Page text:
In three weeks' time, Ireland will, for a moment, hold the fate of Europe in its hands. Through a quirk of Irish constitutional procedure, on Oct. 2 the Republic of Ireland will be the only European Union nation to hold a referendum on a treaty to revamp how the EU, home to half a billion people, does business. The Lisbon Treaty, therefore, will stand or fall on the votes of perhaps one and a half million Irishmen and women.
From the perspective of Brussels, this is grossly unfair—a miscarriage of democracy masquerading as democracy. The Irish have stymied the denizens of Brussels' European Quarter before, most recently the first time they voted against the Lisbon Treaty last year.
Back then, the establishment in Brussels blamed one man above all for the defeat. His name is Declan Ganley. He was one of the driving forces behind the No campaign the last time around, and he's back to do it again. Your correspondent recently sat down with him to find out what he's fighting for in trying to see to it that Ireland once again votes No to Lisbon—and in the process, he hopes, forces the EU to choose a different path.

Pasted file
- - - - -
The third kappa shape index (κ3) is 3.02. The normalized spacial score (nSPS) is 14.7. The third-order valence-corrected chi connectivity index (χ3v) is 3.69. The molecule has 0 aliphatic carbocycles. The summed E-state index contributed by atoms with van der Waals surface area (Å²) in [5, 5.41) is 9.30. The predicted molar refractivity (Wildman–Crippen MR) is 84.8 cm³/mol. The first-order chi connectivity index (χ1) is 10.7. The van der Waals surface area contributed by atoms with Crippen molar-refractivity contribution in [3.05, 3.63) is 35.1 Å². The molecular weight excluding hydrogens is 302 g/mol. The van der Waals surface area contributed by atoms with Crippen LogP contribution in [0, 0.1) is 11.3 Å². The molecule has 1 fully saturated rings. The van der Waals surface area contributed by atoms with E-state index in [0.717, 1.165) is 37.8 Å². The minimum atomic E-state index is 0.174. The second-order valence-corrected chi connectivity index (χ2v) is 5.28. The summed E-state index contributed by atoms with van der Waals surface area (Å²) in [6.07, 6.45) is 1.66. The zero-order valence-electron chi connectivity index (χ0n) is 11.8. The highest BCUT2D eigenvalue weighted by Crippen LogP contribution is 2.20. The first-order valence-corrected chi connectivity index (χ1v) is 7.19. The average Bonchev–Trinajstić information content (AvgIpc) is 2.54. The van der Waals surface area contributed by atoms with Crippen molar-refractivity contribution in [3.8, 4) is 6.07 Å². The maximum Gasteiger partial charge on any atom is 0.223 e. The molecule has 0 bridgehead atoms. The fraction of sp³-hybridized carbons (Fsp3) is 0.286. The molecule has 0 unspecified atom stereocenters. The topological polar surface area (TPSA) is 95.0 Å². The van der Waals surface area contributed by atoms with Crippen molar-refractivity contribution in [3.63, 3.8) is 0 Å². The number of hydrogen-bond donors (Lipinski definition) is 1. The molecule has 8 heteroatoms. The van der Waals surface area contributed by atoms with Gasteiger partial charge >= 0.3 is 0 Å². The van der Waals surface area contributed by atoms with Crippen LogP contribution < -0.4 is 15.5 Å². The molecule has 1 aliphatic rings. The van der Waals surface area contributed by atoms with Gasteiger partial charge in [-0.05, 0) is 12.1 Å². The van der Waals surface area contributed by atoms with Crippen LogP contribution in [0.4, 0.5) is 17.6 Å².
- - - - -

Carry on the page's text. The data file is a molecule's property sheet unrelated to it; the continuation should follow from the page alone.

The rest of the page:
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1. The European Union has already created massive pockets of unemployment, with countries such as Spain – who have ratified Lisbon – suffering with unemployment rates of 18%. Why should Ireland sign up to a failing European Union?
2. About 450,000 people are unemployed, crushed by cuts, taxes, mortgage payments, on top of public bank-bail-outs and yet, the politicians who brought this upon Ireland are also asking for trust over the Lisbon treaty.
3. MEPs claim up to €1,000,000 in expenses each term, while massive job losses continue on an everyday basis.
4. Ireland remains a full member of the EU without the Lisbon treaty, and is in fact economically and politically better off without the treaty.
5. If Ireland votes No, she will continue to have access to Europe’s single market – the Lisbon treaty is concerned more with intensifying European government, using a constitutional document, which will crush trade, jobs and industry in Ireland .
6. Foreign investment has actually increased since Ireland voted No last year.
7. Under the Lisbon treaty, the EU can levy taxes on Ireland for the first time.
8. 150,000 Irish jobs, at least, are under threat through direct employment in multinational companies. Since Lisbon will interfere in taxation and the low corporate tax rate, those multinationals will simply leave for lands with lower corporate tax rates.
9. Lisbon will not aid the recession – to the contrary, it will make it worse.
10. The Lisbon treaty allows big business to import cheap labour and undercut Irish workers, in much the same way as it has done in labour disputes in the UK and the Nordic countries.